In line with the commemoration of the 1st anniversary of the Ampatuan massacre in Maguindanao, we are sharing this logo/patch.

You may use this instead of your present Facebook profile pix on Nov. 23 as a sign of your solidarity with the families of the victims, the journalists and media workers, and the rest of the world.

It was so far the biggest blow to journalists and journalism in the Philippines. Let this be a symbol of our collective cry for justice and for more protection for journalists, where ever they may be.

Changing the world starting from one’s dining table

On the road to a resort in Lianga, Surigao del Sur late on October 28, our Grassroots Documentation and Reporting Training Team talked about the application of science in the food that we eat.

It was a humorous but “meaty” chatter. The usual one you get into inside the vehicle while heavy rains slow your trip down. A check on the time piece showed dinner should go ahead before check in.

We talked about the chicken in the fast food chains. We talked about the poultry products in our breakfast table. Then the conversation extended to the synthetics of food preparation in the world of fast food chains and how they alter way of life and relationships. Fast food vs. slow food. Old vs. new ways to prepare food. We also talked about that World Toilet Summit in Beijing (yeah, but that’s another thing.)

Just a week before, I sat next to a Vegan. Is that how you call people who live on plant-based diet?

So I had some inputs to make in the car ‘conversation’: that natural diet is a healthier choice.

When we arrived at the resort and dinner was served later, I was shocked to find fried chicken on the table. Wew! While most of us skipped it at least as the main course, I find it very funny.The caterer later on told us they failed to follow the agreed food requirements.

We usually have nice conversations on health and diet; very nice,  that we often do not see them in our decisions and actions.

The simple reflection I got during the chatter was quiet an awakening.

If I want to correct what for me were unhealthyfood  decisions, I should rather start it on my dining table.

Back in Malaybalay, I wanted to bring the reflection closer to home.

I immediately shared about the advantages of this diet choice. I felt it was welcomed, in the light homecoming conversation. But I realized its not going to be easy.

When you are not the only one deciding in the kitchen, the market day, and the budget, there will be complications on your desire to initiate or explore a healtheir diet.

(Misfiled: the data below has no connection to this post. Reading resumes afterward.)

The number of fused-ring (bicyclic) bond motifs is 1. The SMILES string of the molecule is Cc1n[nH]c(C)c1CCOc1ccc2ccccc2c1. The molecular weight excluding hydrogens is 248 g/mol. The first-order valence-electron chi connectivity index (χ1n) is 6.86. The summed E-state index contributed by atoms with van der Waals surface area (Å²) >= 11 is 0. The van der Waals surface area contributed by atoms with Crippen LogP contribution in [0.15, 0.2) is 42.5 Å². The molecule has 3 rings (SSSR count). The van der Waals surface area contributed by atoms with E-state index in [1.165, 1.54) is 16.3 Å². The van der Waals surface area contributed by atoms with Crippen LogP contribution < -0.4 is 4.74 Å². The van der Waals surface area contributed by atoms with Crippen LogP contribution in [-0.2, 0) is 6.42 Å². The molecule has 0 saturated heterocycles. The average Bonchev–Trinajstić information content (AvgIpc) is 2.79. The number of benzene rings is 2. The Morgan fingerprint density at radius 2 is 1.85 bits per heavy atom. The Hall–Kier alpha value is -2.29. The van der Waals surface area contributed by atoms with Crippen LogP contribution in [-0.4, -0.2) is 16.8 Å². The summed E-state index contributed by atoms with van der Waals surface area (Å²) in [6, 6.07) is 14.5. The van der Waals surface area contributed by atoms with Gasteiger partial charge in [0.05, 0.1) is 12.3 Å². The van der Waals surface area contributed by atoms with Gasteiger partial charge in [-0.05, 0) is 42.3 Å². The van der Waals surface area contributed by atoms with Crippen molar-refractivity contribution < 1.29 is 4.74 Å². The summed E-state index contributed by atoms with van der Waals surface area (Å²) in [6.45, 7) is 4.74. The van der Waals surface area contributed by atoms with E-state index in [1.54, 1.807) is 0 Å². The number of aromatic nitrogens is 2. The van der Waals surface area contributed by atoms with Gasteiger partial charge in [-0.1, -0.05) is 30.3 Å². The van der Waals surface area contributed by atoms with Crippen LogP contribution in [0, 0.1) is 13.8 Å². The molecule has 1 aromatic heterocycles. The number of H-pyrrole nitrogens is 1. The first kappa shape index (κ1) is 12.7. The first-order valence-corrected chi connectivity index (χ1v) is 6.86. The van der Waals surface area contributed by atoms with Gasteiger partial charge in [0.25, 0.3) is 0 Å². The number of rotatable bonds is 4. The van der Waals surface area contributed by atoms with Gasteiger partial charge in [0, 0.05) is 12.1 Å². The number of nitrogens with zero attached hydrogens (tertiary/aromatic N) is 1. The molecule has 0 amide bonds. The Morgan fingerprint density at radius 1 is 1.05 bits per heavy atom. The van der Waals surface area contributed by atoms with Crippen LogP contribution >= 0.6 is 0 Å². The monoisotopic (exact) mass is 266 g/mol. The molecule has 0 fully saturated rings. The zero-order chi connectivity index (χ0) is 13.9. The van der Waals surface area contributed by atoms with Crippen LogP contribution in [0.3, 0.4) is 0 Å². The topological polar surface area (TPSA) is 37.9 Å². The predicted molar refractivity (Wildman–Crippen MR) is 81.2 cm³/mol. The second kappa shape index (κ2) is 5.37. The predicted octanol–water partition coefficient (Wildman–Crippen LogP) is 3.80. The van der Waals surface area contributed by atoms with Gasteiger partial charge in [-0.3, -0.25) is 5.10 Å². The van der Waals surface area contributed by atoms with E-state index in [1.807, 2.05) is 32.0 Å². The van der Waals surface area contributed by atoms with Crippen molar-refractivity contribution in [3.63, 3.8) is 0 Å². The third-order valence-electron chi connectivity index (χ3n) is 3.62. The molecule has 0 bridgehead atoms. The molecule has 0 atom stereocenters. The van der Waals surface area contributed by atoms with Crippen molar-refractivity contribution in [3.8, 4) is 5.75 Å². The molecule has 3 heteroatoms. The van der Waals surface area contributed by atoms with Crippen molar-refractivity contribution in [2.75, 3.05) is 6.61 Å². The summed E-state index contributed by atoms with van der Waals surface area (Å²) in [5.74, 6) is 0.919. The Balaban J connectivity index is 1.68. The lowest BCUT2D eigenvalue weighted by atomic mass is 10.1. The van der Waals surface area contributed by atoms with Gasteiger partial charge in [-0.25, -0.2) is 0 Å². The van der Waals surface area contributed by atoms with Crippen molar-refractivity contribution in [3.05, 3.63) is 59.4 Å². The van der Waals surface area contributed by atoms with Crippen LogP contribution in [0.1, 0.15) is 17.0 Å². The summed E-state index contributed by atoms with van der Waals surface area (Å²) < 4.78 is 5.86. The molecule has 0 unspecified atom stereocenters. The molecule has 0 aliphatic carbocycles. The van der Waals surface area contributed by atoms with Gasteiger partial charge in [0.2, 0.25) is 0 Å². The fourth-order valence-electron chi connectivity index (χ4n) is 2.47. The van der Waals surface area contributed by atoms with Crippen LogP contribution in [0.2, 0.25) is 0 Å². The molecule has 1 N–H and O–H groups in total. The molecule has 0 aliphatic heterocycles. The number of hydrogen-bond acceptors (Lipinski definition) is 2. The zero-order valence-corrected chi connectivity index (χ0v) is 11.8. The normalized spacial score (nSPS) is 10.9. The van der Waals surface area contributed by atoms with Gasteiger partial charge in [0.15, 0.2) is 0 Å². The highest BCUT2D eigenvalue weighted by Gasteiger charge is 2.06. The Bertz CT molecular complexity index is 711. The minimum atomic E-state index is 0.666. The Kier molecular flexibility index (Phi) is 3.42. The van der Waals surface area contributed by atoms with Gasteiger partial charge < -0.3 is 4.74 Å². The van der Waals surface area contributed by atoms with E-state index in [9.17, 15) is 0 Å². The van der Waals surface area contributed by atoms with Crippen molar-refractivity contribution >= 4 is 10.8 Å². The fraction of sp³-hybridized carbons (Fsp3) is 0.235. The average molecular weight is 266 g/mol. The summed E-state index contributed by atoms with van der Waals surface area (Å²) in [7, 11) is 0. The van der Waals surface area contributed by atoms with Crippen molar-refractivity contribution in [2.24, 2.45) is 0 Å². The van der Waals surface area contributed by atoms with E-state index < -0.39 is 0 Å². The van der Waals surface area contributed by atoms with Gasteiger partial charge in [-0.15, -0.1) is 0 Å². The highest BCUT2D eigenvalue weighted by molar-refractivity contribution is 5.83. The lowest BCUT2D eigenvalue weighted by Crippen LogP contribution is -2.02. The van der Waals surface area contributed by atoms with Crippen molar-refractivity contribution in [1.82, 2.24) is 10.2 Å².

This thing about science, technology and food is quite a sensitive topic at home. Because of preferences and primarily due to the lack of time to prepare with everyone working for a living and not being able to afford hiring a househelp.

I realized it requires mass-based, proper and open consultations with every one concerned at home. It requires education about diet, health, among other things.

We even need rules on how to talk about it (why and how are we going to change the menu that has been our choice through time?) We need information and communication. We need not only one-sided information dissemination. We need to listen to one another. (Now this sounds like the peace process between the government and the Moro Islamic Liberation Front already.).

Anyway, we also cannot miss out on the environment or the market.

The poultry industry, despite the talk of unhealthy hybrid/synthetic-based production (millions of eggs in how many days?) is a big and multi-million industry.

If you look at trimming it down you are looking at cutting on the feeds sector, and eventually the corn industry for example.

From my window in Kalasungay, I can smell the odor of poultry farms in Patpat, our neighbor village in Malaybalay City.

What I thought are micro personal choices and basic human rights will have bearing on the world economy!

Likewise, the choices we make in our kitchens are  affected by the choices offered by the market. Its an economic structure embedded into our way of life.

I remembered a colleague expressed his potent view over that dinner in Lianga: “That’s why most of us often get sick” and “that’s why doctors and hospitals are making money.”

Who is winning if we are losing? Such a formidable foe I supposed.

I missed the forum organized by anti- GMO (genetically modified organism) groups (sorry for this label) or should I say pro-organic farming groups last week in Bukidnon State University where Bt Talong took centerstage.It should have been a venue for critical information.

We all need to look at these options laid on the table by modern science and technology. Science does wonders, too. I think what we must remember is that “modern” doesn’t always mean healthy.

That’s why I still wanted to offer my two-cents worth in the big cloud and inter-gallactic movement for change.

I start going natural and fry-free food for breakfast, at least. I hope it will snowball into something more significant.(The folks at home do not entirely like this move at all.)

But like the ripple effect, it starts from baby steps.

Maybe if we change what we eat for meals at home, we help change the landscape of our farms and plantations.  (End)